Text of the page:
my method exactly.

 

wetsand with 600 (if it's real bad) 800 if its not)

 

wetsand with 1000

 

clean and dry headlight

 

tape off area for overspray

 

the lens should be very white and cloudy (make sure you sand off all the yellowness)

 

Paint the lens with a UV safe, non yellowing clear coat. GLOSS. I used krylon.

 

let the clear dry, and remove the tape and masking.

 

the clear coat will fill the scratches and level out and make it so smooth you will not need to buff them at all

 

:grin:

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I wet sanded mine too. First with 1000 grit paper, then 1500 grit, then 2000 grit. Each time going untill my hands hurt. You can see the plastic coming off in the water! Then let them dry, then use PlastX polish and they look good as new. I think I paid $10 for the paper and polish, and did two vehicles with it and still have polish left for other stuff.

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got exactly the same results using ultra brite toothpaste. bought it at the dollar general for $1. i read about it on a post here....just can't remember where exactly. curtis

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I just did my soobs with 3M plastic cleaner, then the 3M headlight polish/protector, based on those products having good reviews at Amazon. I was pretty pleased with the relatively low cost and speed that it worked. I just used a cloth to apply them. Granted I did have to go over them several times to get a good result, but they are now pretty clear. They weren't terribly frosted over before but they were far from clear.

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Another more long term option after polishing is to cover them the clear headlight films on eBay. They don't cost much and will prevent further damage from road debris.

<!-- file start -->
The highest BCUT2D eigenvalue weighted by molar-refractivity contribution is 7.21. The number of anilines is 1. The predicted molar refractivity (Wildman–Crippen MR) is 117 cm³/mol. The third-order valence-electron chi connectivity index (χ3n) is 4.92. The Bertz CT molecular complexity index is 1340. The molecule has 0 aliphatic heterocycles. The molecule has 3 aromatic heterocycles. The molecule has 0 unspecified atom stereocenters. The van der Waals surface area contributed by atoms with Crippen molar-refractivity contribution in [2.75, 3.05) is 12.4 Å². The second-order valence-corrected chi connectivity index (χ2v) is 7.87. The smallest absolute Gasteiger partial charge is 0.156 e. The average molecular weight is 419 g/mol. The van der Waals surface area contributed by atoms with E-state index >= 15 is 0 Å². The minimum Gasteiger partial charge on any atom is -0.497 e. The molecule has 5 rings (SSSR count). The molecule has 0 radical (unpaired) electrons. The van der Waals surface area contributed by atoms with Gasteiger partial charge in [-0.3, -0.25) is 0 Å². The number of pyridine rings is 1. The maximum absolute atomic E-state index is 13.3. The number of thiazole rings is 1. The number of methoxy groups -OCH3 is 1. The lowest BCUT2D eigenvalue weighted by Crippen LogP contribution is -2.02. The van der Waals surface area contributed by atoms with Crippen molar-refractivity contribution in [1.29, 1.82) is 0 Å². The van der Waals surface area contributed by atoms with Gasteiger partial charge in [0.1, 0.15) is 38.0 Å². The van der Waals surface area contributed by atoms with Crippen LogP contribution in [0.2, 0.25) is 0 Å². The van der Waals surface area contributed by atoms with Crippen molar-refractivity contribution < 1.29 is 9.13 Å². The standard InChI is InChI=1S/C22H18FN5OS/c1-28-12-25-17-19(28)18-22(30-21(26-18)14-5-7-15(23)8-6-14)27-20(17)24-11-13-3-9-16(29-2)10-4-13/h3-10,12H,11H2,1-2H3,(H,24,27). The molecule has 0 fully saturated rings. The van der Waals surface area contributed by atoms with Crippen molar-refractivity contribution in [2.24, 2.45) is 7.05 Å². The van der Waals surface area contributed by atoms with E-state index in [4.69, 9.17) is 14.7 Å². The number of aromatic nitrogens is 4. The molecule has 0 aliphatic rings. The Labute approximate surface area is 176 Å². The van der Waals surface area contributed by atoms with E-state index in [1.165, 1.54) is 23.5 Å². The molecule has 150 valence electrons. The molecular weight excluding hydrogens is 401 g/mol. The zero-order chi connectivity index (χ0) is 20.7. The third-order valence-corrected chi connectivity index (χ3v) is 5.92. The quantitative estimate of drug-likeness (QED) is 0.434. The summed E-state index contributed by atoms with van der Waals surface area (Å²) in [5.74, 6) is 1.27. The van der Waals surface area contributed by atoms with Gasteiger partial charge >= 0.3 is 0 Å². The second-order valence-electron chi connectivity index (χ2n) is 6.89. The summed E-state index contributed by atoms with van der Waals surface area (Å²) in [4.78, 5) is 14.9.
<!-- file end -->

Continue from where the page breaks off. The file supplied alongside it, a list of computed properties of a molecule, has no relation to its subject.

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yep. long term solution

 

IMG_20110501_131650.jpg

 

:grin:

 

yup,i got same result when i did my Outbacks lenses today..wondering if i should of wet sanded too..they weren't as bad as yours but did get major difference with the turtle wax stuff..

 

Not sure why i waited so long to do it..(have owned her since Sept)

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Question I can't remember if I asked this before but.. OK so you wet sand lights or if it's not that bad polish it and all.. now people say to use a clear film over the lights.. but then I hear people say the lights will still haze and yellow over time?

 

it's like I hear two different opinions over this.

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I am thinking of picking up a Meguairs kit for my headlights, it comes with the polishing wheel for the drill and the PlastX polish compound. I used the Permatex kit by hand on my wife's old car and it took way too long for my tastes!